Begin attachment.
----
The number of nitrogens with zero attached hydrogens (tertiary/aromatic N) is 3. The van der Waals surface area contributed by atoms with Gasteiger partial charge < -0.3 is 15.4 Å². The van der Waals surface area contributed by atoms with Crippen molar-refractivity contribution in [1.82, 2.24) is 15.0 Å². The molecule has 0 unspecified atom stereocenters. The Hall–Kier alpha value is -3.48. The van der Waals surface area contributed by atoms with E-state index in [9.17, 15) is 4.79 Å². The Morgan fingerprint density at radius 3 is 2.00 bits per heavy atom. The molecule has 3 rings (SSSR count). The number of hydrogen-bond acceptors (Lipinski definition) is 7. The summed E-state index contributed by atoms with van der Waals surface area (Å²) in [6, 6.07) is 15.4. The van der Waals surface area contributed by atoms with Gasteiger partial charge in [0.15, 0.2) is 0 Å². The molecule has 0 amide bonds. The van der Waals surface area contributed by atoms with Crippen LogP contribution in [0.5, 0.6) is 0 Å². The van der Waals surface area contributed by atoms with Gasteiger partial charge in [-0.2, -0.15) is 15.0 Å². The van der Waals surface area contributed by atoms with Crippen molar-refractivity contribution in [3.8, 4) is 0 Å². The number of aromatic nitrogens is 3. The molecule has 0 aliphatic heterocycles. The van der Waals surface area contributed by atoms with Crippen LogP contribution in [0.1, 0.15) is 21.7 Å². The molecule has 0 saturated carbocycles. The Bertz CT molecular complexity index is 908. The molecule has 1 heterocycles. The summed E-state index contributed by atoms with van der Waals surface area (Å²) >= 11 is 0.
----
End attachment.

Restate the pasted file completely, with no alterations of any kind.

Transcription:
The number of nitrogens with zero attached hydrogens (tertiary/aromatic N) is 3. The van der Waals surface area contributed by atoms with Gasteiger partial charge < -0.3 is 15.4 Å². The van der Waals surface area contributed by atoms with Crippen molar-refractivity contribution in [1.82, 2.24) is 15.0 Å². The molecule has 0 unspecified atom stereocenters. The Hall–Kier alpha value is -3.48. The van der Waals surface area contributed by atoms with E-state index in [9.17, 15) is 4.79 Å². The Morgan fingerprint density at radius 3 is 2.00 bits per heavy atom. The molecule has 3 rings (SSSR count). The number of hydrogen-bond acceptors (Lipinski definition) is 7. The summed E-state index contributed by atoms with van der Waals surface area (Å²) in [6, 6.07) is 15.4. The van der Waals surface area contributed by atoms with Gasteiger partial charge in [0.15, 0.2) is 0 Å². The molecule has 0 amide bonds. The van der Waals surface area contributed by atoms with Crippen LogP contribution in [0.5, 0.6) is 0 Å². The van der Waals surface area contributed by atoms with Gasteiger partial charge in [-0.2, -0.15) is 15.0 Å². The van der Waals surface area contributed by atoms with Crippen molar-refractivity contribution in [3.8, 4) is 0 Å². The number of aromatic nitrogens is 3. The molecule has 0 aliphatic heterocycles. The van der Waals surface area contributed by atoms with Crippen LogP contribution in [0.1, 0.15) is 21.7 Å². The molecule has 0 saturated carbocycles. The Bertz CT molecular complexity index is 908. The molecule has 1 heterocycles. The summed E-state index contributed by atoms with van der Waals surface area (Å²) >= 11 is 0.